Elizabeth raised her eyebrow and looked between Caroline and Mr. Bingley. She exchanged an amused glance with Mrs. Hurst before she stated, “I am sure it is, however, I was given a choice a few years ago and choose to be with my Bennet relations. My grandfather lives in London for most of the year and has more than enough means to support the both of us. I simply could not bear to part with Jane.”

“Oh! In which part of London does he reside?” asked Caroline, “Near Cheapside and your aunt and uncle, perhaps?”

“Mr. and Mrs. Gardiner are related to the current Mrs. Bennet, they are actually not related to me,” responded Elizabeth, she added coolly, “but I have spent many a summer with them and love them like my own relations.”

Miss Bingley was becoming even more curious by the minute and asked, “And just who is your grandfather? If he lives in London, I might know him.”

Laughing at the blatant attempt to prove Elizabeth’s lack of relations, she only said, “I doubt that, Miss Bingley. Grandfather may spend much of his time in London, but he does not partake of much of society. It is highly unlikely that you would have met him. He has a very closed and close circle of friends.” To herself she thought, if you had had the privilege of being introduced, Grandfather definitely would have found it amusing and described you to me.

Miss Bingley took this as confirmation that Miss Elizabeth Bennet had no worthwhile connections. Louisa took this opportunity to speak with Elizabeth. “When was the last time you were in town Dear?” she asked.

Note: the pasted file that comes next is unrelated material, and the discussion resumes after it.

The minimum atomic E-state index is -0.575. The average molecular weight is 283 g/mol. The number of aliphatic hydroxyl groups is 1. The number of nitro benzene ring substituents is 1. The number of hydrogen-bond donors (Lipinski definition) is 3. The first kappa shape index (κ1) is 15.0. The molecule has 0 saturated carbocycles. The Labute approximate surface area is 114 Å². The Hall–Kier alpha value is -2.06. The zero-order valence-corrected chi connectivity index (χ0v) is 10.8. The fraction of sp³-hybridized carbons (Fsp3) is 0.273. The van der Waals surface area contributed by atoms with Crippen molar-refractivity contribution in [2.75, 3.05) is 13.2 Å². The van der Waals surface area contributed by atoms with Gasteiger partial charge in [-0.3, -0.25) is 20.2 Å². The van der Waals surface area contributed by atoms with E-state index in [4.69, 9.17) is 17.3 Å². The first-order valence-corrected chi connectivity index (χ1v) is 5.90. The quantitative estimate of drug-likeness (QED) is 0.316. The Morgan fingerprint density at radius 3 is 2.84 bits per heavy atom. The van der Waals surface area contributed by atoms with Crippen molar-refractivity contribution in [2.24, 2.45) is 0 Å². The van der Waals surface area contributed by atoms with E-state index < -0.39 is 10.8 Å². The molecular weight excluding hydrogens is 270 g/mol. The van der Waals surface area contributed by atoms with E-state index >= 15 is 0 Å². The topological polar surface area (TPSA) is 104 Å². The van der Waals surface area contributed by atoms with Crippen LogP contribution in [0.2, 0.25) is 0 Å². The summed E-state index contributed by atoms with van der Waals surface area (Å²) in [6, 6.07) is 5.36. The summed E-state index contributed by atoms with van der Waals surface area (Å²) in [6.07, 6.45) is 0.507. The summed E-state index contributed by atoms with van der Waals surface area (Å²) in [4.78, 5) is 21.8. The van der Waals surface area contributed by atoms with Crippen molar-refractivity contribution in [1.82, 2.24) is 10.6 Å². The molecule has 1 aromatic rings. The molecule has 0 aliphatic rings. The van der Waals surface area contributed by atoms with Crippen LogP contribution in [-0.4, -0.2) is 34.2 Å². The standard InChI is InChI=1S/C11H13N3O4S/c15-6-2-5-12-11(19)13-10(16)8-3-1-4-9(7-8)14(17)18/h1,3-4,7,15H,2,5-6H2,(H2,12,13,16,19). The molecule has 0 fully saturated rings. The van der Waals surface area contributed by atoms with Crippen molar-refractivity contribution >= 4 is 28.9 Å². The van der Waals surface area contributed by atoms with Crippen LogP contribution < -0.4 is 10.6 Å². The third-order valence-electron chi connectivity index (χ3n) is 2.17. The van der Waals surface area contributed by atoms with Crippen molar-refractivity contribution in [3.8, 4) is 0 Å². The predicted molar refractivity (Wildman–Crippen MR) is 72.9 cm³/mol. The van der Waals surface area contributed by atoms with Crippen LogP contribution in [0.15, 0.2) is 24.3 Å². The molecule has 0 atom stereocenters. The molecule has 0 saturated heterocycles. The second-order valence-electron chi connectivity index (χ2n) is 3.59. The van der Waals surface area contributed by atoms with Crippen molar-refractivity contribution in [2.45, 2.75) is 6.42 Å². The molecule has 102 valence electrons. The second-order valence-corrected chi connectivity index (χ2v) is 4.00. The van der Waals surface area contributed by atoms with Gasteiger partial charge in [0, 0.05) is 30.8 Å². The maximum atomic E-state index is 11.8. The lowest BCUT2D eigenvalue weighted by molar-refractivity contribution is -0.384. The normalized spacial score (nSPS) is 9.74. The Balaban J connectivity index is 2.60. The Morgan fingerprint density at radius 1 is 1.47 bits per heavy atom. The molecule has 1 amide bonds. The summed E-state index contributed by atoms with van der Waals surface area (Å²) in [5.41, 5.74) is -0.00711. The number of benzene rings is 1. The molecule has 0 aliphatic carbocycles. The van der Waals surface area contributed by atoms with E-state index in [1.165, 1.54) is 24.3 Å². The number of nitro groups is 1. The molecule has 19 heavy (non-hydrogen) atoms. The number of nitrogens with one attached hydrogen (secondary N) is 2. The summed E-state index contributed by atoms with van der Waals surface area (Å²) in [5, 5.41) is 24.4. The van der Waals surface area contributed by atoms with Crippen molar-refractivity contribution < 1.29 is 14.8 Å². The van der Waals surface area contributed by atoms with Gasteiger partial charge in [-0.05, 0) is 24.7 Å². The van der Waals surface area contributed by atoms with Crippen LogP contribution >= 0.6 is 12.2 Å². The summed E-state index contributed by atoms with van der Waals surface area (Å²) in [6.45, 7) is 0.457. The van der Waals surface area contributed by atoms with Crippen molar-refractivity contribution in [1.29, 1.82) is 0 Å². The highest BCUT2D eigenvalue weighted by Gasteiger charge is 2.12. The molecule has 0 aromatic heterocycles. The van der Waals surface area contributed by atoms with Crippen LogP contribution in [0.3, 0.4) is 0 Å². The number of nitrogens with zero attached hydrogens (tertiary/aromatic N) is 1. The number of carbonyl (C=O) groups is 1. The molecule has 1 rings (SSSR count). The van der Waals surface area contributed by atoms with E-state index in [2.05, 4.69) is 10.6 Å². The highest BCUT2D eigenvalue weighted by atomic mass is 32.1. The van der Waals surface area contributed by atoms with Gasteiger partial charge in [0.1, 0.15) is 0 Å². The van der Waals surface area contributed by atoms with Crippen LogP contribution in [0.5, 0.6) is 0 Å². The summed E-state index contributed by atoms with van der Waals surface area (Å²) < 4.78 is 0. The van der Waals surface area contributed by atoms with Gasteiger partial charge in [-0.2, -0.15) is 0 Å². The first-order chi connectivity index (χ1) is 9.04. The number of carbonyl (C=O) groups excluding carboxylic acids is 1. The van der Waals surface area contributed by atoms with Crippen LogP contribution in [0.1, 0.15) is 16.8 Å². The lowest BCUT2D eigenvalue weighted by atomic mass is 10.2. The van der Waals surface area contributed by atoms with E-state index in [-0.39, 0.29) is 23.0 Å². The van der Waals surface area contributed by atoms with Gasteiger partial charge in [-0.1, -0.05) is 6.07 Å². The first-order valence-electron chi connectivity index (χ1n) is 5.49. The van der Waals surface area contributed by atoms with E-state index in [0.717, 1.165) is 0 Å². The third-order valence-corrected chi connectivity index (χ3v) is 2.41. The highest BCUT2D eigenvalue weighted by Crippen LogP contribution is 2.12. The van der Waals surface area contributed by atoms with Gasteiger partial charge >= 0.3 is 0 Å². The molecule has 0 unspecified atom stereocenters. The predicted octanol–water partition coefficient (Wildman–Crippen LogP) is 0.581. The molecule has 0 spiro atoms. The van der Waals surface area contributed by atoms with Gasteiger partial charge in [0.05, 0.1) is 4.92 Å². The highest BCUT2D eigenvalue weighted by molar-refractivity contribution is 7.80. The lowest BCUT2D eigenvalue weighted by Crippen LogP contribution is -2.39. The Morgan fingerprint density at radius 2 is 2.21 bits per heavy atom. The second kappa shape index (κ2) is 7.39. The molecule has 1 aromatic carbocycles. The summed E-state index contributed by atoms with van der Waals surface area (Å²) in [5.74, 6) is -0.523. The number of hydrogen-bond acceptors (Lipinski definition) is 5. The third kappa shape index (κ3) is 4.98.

“About five months ago,” replied Elizabeth, weary of the line of questioning, “I stopped there, before journeying north to visit my grandfather.”

Mrs. Hurst asked confused, “Is not London south of here?”

“Yes, but my grandfather was in London, and I wished to visit Mr. and Mrs. Gardiner. We actually spent much of the first part of the summer traveling.” Elizabeth offered. She could not tell if Mrs. Hurst was being sincere in her wish to know more, but decided to allow the line of questioning.

“Oh? Where did you travel?” interrupted Miss Bingley. “I am sure it was quite lovely,” she added snidely.

Elizabeth smiled and replied, “Indeed it was. We visited a few places in Oxford before settling at my grandfather’s home. The countryside was beautiful and the houses quite magnificent.”

Louisa Hurst perked up at the mention of traveling; she longed to see more of the world, or even more of England, nut unfortunately Caroline had always found some excuse for them not to go. “Harold and I have always wanted to travel and see the sea. Have you been? ”